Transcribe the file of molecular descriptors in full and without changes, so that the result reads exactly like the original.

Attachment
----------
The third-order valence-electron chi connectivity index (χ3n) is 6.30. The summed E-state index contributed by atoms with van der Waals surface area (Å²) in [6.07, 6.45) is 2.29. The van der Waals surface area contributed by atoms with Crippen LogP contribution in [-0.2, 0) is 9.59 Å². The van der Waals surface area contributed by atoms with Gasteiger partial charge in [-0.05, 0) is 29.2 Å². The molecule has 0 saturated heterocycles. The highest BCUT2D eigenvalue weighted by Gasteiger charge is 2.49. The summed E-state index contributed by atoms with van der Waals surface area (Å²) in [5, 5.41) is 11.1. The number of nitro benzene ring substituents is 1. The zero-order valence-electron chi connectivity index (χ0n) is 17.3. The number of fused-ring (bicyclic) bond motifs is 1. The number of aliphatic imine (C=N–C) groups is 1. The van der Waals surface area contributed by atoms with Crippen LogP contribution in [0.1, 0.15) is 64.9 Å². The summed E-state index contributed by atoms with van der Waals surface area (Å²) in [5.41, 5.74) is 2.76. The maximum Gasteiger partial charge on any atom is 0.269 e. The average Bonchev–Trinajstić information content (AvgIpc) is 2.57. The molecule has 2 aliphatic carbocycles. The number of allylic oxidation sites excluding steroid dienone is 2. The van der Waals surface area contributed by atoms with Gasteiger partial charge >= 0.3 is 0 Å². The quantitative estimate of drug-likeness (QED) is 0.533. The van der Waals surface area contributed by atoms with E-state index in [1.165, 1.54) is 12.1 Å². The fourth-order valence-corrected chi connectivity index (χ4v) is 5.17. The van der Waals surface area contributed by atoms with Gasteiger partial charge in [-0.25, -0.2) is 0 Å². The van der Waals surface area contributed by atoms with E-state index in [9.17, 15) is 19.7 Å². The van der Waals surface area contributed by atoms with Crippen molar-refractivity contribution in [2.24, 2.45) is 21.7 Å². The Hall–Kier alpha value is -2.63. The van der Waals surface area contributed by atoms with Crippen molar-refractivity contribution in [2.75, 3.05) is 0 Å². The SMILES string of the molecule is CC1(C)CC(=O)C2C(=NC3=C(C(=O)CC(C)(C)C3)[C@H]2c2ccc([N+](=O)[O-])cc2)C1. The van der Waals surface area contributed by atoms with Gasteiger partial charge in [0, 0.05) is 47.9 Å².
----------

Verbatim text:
The third-order valence-electron chi connectivity index (χ3n) is 6.30. The summed E-state index contributed by atoms with van der Waals surface area (Å²) in [6.07, 6.45) is 2.29. The van der Waals surface area contributed by atoms with Crippen LogP contribution in [-0.2, 0) is 9.59 Å². The van der Waals surface area contributed by atoms with Gasteiger partial charge in [-0.05, 0) is 29.2 Å². The molecule has 0 saturated heterocycles. The highest BCUT2D eigenvalue weighted by Gasteiger charge is 2.49. The summed E-state index contributed by atoms with van der Waals surface area (Å²) in [5, 5.41) is 11.1. The number of nitro benzene ring substituents is 1. The zero-order valence-electron chi connectivity index (χ0n) is 17.3. The number of fused-ring (bicyclic) bond motifs is 1. The number of aliphatic imine (C=N–C) groups is 1. The van der Waals surface area contributed by atoms with Crippen LogP contribution in [0.1, 0.15) is 64.9 Å². The summed E-state index contributed by atoms with van der Waals surface area (Å²) in [5.41, 5.74) is 2.76. The maximum Gasteiger partial charge on any atom is 0.269 e. The average Bonchev–Trinajstić information content (AvgIpc) is 2.57. The molecule has 2 aliphatic carbocycles. The number of allylic oxidation sites excluding steroid dienone is 2. The van der Waals surface area contributed by atoms with Gasteiger partial charge >= 0.3 is 0 Å². The quantitative estimate of drug-likeness (QED) is 0.533. The van der Waals surface area contributed by atoms with E-state index in [1.165, 1.54) is 12.1 Å². The fourth-order valence-corrected chi connectivity index (χ4v) is 5.17. The van der Waals surface area contributed by atoms with Gasteiger partial charge in [-0.25, -0.2) is 0 Å². The van der Waals surface area contributed by atoms with E-state index in [9.17, 15) is 19.7 Å². The van der Waals surface area contributed by atoms with Crippen molar-refractivity contribution in [2.24, 2.45) is 21.7 Å². The Hall–Kier alpha value is -2.63. The van der Waals surface area contributed by atoms with Crippen molar-refractivity contribution in [2.75, 3.05) is 0 Å². The SMILES string of the molecule is CC1(C)CC(=O)C2C(=NC3=C(C(=O)CC(C)(C)C3)[C@H]2c2ccc([N+](=O)[O-])cc2)C1. The van der Waals surface area contributed by atoms with Gasteiger partial charge in [0, 0.05) is 47.9 Å².